The Iraqi government announced Sunday that it has scrapped the controversial gasoline-rationing program installed just five days earlier and dismissed the oil minister who devised the plan. The surprising development came as a Moscow trouble-shooter, pursuing a scent of Iraqi flexibilityon resolving the Persian Gulf crisis, met twice with President Saddam Hussein.
Gasoline rationing was a double blow to Hussein. It led foreign analysts to conclude that the U.N. embargo was damaging the economy and threatening the war machine, and it raised discontent on the streets, where Baghdad's tens of thousands of motorists queued for rationed supplies.
Iraq said in explaining the move that the minister who was fired, Issam Abdul-Rahim Chalabi, had miscalculated the supply of chemical additives needed to make gasoline and engine oil. Baghdad Radio said Sunday that stocks were sufficient.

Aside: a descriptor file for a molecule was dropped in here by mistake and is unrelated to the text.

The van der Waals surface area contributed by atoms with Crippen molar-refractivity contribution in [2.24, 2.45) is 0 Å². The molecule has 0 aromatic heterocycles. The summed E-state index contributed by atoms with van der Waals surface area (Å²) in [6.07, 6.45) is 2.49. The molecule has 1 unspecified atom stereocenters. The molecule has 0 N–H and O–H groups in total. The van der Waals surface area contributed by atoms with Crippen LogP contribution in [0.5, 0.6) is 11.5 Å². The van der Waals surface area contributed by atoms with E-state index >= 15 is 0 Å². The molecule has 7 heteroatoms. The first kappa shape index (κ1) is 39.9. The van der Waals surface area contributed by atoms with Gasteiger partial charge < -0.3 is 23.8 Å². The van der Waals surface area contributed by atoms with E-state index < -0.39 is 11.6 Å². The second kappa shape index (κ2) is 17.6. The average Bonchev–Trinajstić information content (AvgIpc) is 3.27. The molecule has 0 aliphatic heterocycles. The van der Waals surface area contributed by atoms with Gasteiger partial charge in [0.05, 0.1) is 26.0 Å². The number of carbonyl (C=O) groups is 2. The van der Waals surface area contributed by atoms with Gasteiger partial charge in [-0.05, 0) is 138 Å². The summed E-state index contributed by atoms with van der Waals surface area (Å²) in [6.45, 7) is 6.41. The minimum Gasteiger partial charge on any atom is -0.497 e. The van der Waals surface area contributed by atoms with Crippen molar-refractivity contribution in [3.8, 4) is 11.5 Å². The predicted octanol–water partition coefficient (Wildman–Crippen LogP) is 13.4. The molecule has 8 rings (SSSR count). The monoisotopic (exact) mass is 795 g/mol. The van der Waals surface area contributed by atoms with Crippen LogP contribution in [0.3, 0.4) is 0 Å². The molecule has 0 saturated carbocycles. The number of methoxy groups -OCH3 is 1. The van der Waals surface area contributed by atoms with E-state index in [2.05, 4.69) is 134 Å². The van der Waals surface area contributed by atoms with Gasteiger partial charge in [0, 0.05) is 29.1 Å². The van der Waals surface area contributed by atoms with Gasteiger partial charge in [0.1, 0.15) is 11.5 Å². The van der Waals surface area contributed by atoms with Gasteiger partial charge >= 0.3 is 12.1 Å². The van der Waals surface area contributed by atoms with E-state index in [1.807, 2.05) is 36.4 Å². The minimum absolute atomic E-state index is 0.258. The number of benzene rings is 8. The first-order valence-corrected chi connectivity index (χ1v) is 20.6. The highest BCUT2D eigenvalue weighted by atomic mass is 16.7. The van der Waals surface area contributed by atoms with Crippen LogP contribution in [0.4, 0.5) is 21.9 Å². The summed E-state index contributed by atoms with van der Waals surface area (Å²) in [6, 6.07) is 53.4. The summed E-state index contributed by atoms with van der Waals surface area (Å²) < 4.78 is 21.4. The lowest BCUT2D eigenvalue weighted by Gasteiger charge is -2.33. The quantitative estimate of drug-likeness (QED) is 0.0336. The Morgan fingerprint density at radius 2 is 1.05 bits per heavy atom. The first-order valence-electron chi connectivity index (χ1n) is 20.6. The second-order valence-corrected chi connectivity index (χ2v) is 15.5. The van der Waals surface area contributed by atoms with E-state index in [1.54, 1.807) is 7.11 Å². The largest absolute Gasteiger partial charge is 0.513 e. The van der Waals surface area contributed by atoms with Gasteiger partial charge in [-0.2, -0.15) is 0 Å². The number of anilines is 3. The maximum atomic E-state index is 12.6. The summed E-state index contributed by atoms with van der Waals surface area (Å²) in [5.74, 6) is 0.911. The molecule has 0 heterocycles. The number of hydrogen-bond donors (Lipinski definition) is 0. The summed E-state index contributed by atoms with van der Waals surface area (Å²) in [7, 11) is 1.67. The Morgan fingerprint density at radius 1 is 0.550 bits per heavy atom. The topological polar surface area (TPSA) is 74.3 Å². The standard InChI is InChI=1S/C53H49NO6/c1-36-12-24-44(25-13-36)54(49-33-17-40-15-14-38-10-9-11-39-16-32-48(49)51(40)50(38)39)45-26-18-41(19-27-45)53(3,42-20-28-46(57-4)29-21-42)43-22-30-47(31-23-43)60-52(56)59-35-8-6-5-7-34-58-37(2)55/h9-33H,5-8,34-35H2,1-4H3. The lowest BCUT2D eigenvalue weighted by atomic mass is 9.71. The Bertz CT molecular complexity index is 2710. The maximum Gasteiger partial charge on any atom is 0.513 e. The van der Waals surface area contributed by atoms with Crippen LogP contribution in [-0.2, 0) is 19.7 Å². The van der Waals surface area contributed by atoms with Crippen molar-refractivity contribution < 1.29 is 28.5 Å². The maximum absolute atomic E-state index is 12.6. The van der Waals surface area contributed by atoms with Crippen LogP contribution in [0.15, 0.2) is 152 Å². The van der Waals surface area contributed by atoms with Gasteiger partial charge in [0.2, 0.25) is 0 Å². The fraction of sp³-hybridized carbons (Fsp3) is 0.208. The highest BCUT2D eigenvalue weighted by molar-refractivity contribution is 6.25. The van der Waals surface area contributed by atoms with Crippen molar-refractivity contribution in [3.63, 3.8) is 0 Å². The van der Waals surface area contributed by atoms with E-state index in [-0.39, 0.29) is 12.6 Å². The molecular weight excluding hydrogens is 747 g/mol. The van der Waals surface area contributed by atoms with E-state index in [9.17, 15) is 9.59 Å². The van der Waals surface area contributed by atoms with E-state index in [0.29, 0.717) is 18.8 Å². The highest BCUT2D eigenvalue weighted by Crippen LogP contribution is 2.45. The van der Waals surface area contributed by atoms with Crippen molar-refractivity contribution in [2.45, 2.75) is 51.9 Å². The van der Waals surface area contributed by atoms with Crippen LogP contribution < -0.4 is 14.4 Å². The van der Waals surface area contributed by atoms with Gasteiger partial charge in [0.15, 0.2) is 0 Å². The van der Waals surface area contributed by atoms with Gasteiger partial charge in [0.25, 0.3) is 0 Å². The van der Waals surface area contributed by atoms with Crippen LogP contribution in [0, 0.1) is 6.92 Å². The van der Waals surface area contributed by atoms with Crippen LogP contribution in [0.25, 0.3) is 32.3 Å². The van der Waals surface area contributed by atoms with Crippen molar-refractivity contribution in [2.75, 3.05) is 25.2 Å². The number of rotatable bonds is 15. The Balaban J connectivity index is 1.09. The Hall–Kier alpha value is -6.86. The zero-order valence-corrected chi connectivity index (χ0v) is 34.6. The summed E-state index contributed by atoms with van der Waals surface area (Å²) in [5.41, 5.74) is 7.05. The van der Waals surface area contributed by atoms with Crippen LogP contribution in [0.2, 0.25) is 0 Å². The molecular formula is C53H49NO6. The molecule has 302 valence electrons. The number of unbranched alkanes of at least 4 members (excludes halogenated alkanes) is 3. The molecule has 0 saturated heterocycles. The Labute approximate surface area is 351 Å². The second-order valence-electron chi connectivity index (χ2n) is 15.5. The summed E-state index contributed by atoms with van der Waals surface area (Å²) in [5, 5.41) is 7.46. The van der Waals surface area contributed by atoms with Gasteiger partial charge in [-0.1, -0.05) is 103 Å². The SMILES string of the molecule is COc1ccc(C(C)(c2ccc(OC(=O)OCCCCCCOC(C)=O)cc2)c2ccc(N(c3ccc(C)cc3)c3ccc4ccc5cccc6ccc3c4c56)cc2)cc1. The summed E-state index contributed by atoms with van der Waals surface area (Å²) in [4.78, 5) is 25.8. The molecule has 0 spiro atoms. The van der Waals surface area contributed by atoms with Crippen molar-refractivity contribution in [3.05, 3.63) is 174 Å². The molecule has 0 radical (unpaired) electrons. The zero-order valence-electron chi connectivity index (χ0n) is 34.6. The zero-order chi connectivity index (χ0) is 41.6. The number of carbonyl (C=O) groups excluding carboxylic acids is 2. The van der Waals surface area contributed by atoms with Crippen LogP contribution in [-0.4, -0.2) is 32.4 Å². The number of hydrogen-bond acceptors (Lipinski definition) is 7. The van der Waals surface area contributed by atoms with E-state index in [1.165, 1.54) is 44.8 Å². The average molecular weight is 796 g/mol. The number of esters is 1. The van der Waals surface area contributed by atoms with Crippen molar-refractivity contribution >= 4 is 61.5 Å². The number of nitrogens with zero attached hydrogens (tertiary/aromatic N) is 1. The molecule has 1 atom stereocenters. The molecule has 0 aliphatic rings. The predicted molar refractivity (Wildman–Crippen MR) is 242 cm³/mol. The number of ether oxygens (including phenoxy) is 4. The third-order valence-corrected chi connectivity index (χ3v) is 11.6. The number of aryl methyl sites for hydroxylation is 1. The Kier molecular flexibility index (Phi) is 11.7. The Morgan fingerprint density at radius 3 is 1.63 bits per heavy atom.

Chalabi was fired. Hussein named his son-in-law, Hussein Kamel Majid, to take over the important portfolio.
On the diplomatic front, Soviet envoy Yevgeny Primakov delivered a message from President Mikhail Gorbachev during a 40-minute meeting with Hussein in Baghdad, the Iraqi News Agency reported. Soviet officials said later that they had arranged a second session Sunday evening.
But Soviet Foreign Minister Eduard Shevardnadze said Sunday night there was little reason for optimism following Primakov's talks with Hussein.
Primakov's visit to Baghdad coincided with the beginning of Gorbachev's two-day Paris summit with French President Francois Mitterrand. Gorbachev and Mitterrand met Sunday night to discuss ideas for ending the crisis.
In the Persian Gulf, U.S. Marines boarded an Iraqi vessel that had been halted with warning shots.
The ship, intercepted in the North Arabian Sea, was allowed to proceed after a search party found no goods banned under the U.N. sanctions.